Skip directly to content

Fish Soundings

NSF Award:

Collaborative Research: Sound Source Localization by Fishes  (University of Washington)

Collaborative Research: Sound Source Localization by Fishes  (Loyola University of Chicago)

State:
Congressional Districts:
Research Areas:

Midshipman fish use sound to locate each other. Males, for instance, emit sounds that help females locate them. Through a series of experiments, scientists have discovered how these fish pinpoint sound sources underwater. Specifically, they discovered that the fish localize complex sound sources using the direction of acoustic particle motion.

These findings will provide a better understanding of how fish identify biologically relevant sound sources in variable and complex acoustic environments. The results could also provide a better understanding of the constraints of these environments and how they shape the behavior of the organism by affecting the evolution of communication signals and sensory receiver systems.

The question of sound source localization in fish was motivated by early studies of hearing in fish. These studies, done in the 1930s, paved the way for a theory that fish ears are "vector detectors." Fish ears detect the speed and direction of sounds around them. The fish brain then processes these signals to determine the location of  the sound source. However, until recently, researchers lacked direct evidence for this theory. A multidisciplinary team of scientists that  included physicists, biologists and psychologists showed that fish use local particle motion vectors to approach a sound source. The fish use complex  sound fields to follow the directions of local particle motion vectors, even when these vectors may not point to the sound source.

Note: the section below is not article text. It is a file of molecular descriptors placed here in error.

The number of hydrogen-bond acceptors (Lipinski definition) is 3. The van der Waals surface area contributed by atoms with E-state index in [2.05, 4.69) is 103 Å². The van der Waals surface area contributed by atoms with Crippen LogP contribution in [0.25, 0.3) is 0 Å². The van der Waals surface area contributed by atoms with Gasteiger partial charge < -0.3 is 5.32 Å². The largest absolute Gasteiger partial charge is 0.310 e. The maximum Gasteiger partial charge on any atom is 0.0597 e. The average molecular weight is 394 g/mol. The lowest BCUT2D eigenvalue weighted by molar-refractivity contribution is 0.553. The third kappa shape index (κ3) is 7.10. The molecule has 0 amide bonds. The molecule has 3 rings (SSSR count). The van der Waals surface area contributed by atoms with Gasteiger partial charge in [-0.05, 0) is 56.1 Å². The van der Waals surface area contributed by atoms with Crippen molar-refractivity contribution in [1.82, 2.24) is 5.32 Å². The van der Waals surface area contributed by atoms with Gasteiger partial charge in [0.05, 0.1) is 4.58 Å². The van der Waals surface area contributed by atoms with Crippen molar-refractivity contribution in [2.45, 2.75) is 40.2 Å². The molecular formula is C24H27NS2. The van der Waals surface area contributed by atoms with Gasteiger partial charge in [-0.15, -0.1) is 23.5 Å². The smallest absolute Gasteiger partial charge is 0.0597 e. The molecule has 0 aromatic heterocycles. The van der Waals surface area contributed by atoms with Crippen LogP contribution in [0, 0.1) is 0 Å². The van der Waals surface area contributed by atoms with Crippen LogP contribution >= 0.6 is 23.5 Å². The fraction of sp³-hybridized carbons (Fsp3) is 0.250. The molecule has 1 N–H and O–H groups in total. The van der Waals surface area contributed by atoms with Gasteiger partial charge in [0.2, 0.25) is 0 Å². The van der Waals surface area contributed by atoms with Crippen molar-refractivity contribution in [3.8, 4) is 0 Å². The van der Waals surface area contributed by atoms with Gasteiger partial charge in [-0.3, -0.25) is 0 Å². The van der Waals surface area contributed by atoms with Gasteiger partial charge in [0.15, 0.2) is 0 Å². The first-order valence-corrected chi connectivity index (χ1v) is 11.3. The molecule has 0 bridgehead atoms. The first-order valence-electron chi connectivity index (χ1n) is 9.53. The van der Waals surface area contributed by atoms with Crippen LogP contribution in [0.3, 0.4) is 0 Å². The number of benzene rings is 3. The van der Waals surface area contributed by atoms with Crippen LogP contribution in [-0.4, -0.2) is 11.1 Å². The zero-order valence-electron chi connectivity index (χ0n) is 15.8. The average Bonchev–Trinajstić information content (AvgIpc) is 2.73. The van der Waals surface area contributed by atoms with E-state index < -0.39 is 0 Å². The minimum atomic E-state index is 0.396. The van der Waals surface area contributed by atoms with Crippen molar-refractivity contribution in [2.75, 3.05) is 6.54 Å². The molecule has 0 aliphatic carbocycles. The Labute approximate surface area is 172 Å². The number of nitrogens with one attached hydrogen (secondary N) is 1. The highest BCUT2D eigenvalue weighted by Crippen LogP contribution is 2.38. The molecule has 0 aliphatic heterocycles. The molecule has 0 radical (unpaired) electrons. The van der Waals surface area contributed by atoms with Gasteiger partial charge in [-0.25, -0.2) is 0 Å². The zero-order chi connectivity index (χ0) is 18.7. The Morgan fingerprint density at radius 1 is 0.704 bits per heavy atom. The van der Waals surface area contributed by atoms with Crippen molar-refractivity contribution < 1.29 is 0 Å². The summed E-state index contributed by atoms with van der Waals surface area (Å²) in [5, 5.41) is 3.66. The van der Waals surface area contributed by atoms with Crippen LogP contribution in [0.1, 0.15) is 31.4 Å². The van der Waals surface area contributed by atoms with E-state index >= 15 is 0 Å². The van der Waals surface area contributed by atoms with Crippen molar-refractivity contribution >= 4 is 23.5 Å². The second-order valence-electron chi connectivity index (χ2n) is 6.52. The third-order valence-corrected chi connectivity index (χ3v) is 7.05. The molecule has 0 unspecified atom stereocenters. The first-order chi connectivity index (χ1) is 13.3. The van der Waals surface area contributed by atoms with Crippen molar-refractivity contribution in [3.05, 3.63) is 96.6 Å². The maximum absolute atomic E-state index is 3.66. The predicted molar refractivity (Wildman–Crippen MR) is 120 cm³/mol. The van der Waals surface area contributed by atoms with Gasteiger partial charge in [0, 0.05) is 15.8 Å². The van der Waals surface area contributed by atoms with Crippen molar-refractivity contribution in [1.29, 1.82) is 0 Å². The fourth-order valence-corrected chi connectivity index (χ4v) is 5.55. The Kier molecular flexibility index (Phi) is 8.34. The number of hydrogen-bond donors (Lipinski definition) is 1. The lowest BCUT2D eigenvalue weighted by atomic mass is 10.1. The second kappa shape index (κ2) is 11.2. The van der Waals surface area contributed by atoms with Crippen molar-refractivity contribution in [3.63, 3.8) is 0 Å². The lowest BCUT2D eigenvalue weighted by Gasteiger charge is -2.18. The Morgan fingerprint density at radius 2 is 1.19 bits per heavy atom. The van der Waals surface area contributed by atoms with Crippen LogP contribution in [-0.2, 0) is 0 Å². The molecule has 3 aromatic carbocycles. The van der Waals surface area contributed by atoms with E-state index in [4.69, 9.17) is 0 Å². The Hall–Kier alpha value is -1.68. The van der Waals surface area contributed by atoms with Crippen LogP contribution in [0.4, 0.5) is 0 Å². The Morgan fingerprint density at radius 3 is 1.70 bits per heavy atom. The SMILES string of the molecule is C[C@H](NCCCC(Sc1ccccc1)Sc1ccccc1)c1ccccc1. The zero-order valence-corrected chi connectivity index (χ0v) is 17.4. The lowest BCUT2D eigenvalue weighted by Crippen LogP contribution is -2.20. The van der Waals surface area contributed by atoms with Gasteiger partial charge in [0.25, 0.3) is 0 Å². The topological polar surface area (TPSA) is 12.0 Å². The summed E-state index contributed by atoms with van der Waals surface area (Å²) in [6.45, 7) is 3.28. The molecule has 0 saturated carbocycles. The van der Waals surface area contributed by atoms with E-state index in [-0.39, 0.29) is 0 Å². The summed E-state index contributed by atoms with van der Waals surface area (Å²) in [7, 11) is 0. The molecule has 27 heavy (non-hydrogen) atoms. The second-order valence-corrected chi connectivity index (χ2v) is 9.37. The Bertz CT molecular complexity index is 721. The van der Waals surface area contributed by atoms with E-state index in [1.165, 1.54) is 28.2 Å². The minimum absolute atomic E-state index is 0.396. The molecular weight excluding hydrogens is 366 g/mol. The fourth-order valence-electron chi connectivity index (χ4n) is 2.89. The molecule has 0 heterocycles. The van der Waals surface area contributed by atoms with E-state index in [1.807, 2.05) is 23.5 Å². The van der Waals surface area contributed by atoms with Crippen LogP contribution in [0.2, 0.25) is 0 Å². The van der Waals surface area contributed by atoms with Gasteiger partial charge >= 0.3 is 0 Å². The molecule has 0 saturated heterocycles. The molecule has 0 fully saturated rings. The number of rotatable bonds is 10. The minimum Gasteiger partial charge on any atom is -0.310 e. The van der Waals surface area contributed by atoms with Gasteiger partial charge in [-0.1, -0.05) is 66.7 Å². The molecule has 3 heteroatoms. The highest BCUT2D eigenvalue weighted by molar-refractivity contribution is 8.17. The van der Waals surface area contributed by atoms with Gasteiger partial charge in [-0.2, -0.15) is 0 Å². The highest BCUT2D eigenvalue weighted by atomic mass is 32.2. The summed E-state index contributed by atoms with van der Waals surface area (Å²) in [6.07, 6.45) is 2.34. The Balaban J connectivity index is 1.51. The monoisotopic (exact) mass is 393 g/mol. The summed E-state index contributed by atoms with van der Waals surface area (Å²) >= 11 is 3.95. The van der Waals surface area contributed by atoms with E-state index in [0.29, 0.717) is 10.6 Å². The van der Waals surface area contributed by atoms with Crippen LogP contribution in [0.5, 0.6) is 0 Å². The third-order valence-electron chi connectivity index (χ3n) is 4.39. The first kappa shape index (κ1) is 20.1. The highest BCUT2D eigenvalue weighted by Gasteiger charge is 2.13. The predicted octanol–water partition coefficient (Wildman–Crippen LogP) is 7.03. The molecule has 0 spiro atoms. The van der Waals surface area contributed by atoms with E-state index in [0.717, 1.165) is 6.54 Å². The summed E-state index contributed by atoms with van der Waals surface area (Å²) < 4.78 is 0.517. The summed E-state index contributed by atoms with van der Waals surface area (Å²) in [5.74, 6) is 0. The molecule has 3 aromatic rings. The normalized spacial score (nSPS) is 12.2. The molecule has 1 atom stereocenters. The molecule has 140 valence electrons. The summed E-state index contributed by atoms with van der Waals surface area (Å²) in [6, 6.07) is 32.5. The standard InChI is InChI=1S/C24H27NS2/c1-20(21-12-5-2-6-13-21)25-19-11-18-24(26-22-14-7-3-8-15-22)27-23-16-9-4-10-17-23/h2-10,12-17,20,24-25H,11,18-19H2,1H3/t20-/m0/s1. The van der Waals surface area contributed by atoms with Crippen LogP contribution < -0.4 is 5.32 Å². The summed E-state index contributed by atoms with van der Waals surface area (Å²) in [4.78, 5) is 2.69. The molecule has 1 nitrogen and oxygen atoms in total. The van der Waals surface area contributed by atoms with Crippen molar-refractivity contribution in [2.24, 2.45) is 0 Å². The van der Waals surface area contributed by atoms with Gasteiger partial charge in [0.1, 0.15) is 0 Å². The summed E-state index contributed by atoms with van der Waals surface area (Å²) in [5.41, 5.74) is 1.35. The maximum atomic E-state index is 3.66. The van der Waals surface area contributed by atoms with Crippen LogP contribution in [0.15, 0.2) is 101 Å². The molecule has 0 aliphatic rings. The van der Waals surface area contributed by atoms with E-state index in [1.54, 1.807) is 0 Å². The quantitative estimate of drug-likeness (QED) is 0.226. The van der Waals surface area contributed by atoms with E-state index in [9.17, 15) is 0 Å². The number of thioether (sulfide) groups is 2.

In addition to the study, NSF funding enabled elementary school teachers to develop hands-on lesson plans and projects based on the midshipman fish's life history and behaviors. The teachers also served as mentors to new teachers in their school districts in Los Angeles and Houston and presented their plans and student research projects at the 2011 National Science Teachers Association Conference. 

Image

  • collage shows midshipman fish, nest sites and eggs
Male midshipmen fish create nests under rocks (top). Females deposit eggs (bottom).
Joseph Sisneros, University of Washington

Recent Award Highlights

field of teasel in illinois

Which plants will survive a warming climate?

Annuals less vulnerable to rapid shifts in temperature

Research Areas: Biology Locations: Washington
overview of the img-act program

Online bioinformatics resource for educators

Network trains teachers to analyze genomes of bacteria and other single-celled organisms

Research Areas: Biology, Education Locations: Illinois International